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Healers come in all forms and from all walks of life. MD’s, Naturopaths, Homeopaths, Medicine Men, Spiritual Healers, this list can go on and on. I’m a strong believer that the healing depends more on the person being healed, rather than the form in which the healer is using. During some time spent in Morocco, I came across this man who, humbly enough, called himself a Medicine Man. He would sell his potions, remedies and charms to locals and foreigners alike. He would say, “whoever believes, can be healed”. This man brought a magical energy to Djeema El-Fna square in Marrakech.
This photo is from a few years back, during some time spent travelling throughout the top of the Himalaya’s in Northern India. Awe-struck for two weeks straight, the natural danger of the road made the views along the way that much more beautiful. Route 22 will always have a special place in my heart.
The one constant found in all countries, cultures and creeds is the innate desire for freedom. We will fight at any cost for it, protest until beaten and jailed, move to the un-known for a better way, even do the un-thinkable in the name of whatever you believe in, secular or otherwise. The following image was taken in Dharamsala, India during a three day protest for Tibetans, both living within their borders and abroad. This otherwise sleepy town was transformed into a constant wave of refugees, monks and Indian locals all supporting the most desired cause of all, freedom.
On Monday I had the opportunity to photograph 3 time World Champion in figure skating, Patrick Chan. During a private meet and greet at the top of the CN Tower, Patrick met with Chinese media and a selection of Chinese tourists who won a spot in a national contest to fly into Toronto, Canada and meet the World Champion. Patrick really enjoyed the lower key media event as he has been bombarded with larger scale coverage since his win over the past weekend in London, Ontario.
The first day on the Camino de Santiago is said to be the most challenging of the entire pilgrimage. Dealing with the uncomfortable strain of an overloaded pack (mainly camera gear) and the constant uphill terrain, I was certain this trek would get the better of me within the first few hours. Starting well before day break, I began my Camino with a little nervousness and a lot of excitement. 800km before me and all I could see was an endless uphill walk that seemed to never level off. By the time I reached the peak of the French Pyranees I was alone, doubtful, and scared of the journey that I threw myself into. Now I am not a religious man, at least not in the organized sense, but when I stopped to drink some water and take a much needed break, I looked out at the day that was beginning to show itself and suddenly knew why I was there and what lead me to that exact spot.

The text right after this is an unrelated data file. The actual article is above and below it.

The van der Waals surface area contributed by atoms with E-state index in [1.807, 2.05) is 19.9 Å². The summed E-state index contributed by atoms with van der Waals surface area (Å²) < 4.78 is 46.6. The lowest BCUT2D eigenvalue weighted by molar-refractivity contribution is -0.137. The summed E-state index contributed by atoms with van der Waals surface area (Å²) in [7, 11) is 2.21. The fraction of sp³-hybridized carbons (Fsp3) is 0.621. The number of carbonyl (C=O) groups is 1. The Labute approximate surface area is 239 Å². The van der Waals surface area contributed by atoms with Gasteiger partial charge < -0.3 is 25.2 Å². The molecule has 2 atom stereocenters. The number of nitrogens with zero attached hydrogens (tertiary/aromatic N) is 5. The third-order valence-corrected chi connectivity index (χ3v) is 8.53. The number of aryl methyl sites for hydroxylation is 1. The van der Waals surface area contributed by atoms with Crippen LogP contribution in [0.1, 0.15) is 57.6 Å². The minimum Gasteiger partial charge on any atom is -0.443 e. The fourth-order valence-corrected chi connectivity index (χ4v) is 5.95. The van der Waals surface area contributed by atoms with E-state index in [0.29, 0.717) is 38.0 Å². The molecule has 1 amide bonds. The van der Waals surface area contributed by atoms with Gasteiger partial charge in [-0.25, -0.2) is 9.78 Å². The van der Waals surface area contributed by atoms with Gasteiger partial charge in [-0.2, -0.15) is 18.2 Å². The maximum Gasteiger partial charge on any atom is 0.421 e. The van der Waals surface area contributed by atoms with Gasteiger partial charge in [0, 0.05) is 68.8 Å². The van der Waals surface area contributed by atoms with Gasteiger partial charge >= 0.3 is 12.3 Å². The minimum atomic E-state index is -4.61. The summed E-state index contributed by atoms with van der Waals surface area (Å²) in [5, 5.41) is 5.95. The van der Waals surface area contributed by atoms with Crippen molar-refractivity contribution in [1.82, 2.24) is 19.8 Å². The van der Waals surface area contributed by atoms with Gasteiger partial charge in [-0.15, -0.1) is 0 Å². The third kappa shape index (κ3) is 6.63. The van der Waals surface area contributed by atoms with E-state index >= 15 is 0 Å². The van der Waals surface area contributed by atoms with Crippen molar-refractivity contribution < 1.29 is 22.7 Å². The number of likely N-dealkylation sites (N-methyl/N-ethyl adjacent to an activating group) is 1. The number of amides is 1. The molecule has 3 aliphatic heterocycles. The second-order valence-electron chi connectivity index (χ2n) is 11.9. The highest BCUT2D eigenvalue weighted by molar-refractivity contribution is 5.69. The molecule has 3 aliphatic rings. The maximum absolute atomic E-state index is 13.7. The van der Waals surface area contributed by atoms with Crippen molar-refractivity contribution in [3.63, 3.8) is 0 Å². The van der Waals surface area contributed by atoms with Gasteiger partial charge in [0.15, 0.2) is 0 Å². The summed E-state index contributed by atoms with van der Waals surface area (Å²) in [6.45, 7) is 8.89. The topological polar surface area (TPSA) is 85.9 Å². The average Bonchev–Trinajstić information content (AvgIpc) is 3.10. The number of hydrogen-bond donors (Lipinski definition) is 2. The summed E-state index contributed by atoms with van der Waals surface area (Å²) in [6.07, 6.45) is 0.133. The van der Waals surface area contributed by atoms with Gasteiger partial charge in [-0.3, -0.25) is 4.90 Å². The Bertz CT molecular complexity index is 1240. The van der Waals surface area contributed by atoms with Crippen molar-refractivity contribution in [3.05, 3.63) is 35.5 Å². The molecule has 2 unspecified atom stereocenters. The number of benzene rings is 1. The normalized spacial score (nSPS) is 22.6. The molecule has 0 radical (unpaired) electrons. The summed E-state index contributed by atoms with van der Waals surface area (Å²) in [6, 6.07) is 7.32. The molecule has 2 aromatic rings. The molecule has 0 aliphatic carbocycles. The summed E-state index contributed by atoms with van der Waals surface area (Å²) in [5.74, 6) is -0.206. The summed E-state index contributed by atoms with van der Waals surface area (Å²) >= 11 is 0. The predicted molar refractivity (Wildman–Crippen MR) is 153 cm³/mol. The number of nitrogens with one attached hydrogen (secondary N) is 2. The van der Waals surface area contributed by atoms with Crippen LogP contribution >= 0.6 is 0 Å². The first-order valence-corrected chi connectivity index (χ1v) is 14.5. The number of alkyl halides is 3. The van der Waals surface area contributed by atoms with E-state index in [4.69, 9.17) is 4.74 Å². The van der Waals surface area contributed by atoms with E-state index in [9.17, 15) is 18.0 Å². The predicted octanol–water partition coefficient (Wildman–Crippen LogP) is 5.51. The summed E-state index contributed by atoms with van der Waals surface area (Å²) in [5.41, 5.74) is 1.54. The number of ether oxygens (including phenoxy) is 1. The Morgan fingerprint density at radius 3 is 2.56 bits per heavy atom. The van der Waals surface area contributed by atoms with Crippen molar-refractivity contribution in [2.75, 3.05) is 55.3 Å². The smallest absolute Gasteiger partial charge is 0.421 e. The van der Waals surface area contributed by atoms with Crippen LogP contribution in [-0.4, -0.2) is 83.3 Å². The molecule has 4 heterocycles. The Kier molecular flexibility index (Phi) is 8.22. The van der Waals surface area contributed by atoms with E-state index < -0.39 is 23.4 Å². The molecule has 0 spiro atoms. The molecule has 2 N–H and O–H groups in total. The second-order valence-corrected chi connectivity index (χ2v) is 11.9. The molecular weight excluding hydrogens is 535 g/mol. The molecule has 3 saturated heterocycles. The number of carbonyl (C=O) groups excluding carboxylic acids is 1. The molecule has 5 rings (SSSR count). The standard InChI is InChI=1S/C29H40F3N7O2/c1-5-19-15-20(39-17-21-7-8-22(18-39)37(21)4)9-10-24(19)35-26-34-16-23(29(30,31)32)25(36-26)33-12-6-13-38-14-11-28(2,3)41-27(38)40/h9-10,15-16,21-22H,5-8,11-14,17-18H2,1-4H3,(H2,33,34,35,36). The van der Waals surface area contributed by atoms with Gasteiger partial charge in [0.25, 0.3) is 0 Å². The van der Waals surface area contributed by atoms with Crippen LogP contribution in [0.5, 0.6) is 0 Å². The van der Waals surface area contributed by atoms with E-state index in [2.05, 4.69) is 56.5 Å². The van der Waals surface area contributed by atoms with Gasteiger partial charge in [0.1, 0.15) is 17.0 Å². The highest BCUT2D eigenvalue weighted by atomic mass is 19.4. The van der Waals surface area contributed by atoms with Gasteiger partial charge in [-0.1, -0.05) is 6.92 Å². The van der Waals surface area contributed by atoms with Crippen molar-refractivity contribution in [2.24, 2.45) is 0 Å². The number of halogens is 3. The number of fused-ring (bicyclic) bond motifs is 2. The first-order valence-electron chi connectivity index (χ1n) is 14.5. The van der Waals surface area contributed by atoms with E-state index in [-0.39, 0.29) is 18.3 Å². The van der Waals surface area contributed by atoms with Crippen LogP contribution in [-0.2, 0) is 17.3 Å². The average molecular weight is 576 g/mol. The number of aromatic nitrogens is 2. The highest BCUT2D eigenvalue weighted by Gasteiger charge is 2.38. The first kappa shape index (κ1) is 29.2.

Please check out Fluster Magazine to see my newest photo essay and article on the Spanish Indignados. After a year of photographing within the immense crowds, this collection of images were selected to represent a group of individuals coming together in hope of a better future, for themselves and their children.
The next few posts will be taken and uploaded with my iPhone as my laptop is currently packed away in storage back in Madrid. This will be the easiest and most efficient way to keep up with my posting.
This image was taken in a small mountain village in Northern Morocco (and personally a long time favorite place of mine) called Chefchaouen. A man in typical Berber clothing makes his way through the small but extensive, sky blue painted, Medina.
For anyone out there that would like to follow my work on Instagram, you can find me with the username joey_panetta. I’ve decided to get back on the old horse after a prolonged IG hiatus.
I find this will help me stay in touch even during the times where I am unable to properly upload onto my blog. Gives you all the chance to see what I’m up to on a more daily basis…if your interested 🙂